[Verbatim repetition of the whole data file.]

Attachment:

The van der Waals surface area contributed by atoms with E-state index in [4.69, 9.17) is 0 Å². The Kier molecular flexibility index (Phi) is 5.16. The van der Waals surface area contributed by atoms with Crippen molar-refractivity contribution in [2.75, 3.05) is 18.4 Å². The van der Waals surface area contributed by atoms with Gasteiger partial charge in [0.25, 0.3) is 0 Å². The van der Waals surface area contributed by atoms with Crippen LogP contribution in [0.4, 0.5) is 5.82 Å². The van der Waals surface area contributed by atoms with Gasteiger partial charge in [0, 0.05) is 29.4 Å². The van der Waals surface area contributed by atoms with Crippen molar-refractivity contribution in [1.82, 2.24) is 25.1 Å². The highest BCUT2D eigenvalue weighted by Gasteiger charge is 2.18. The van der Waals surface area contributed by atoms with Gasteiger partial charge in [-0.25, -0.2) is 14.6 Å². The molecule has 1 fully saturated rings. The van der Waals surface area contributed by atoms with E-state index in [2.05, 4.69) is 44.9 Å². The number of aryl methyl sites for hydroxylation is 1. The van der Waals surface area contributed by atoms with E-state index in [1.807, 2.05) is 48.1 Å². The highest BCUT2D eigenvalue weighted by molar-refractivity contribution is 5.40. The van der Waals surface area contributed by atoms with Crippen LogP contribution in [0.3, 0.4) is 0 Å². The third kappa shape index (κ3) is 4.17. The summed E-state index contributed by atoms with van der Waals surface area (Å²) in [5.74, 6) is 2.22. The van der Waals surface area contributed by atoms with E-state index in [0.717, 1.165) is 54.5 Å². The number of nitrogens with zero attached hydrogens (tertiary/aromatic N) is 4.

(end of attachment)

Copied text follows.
The van der Waals surface area contributed by atoms with E-state index in [4.69, 9.17) is 0 Å². The Kier molecular flexibility index (Phi) is 5.16. The van der Waals surface area contributed by atoms with Crippen molar-refractivity contribution in [2.75, 3.05) is 18.4 Å². The van der Waals surface area contributed by atoms with Gasteiger partial charge in [0.25, 0.3) is 0 Å². The van der Waals surface area contributed by atoms with Crippen LogP contribution in [0.4, 0.5) is 5.82 Å². The van der Waals surface area contributed by atoms with Gasteiger partial charge in [0, 0.05) is 29.4 Å². The van der Waals surface area contributed by atoms with Crippen molar-refractivity contribution in [1.82, 2.24) is 25.1 Å². The highest BCUT2D eigenvalue weighted by Gasteiger charge is 2.18. The van der Waals surface area contributed by atoms with Gasteiger partial charge in [-0.25, -0.2) is 14.6 Å². The molecule has 1 fully saturated rings. The van der Waals surface area contributed by atoms with E-state index in [2.05, 4.69) is 44.9 Å². The number of aryl methyl sites for hydroxylation is 1. The van der Waals surface area contributed by atoms with E-state index in [1.807, 2.05) is 48.1 Å². The highest BCUT2D eigenvalue weighted by molar-refractivity contribution is 5.40. The van der Waals surface area contributed by atoms with Crippen LogP contribution in [0.3, 0.4) is 0 Å². The third kappa shape index (κ3) is 4.17. The summed E-state index contributed by atoms with van der Waals surface area (Å²) in [5.74, 6) is 2.22. The van der Waals surface area contributed by atoms with E-state index in [0.717, 1.165) is 54.5 Å². The number of nitrogens with zero attached hydrogens (tertiary/aromatic N) is 4.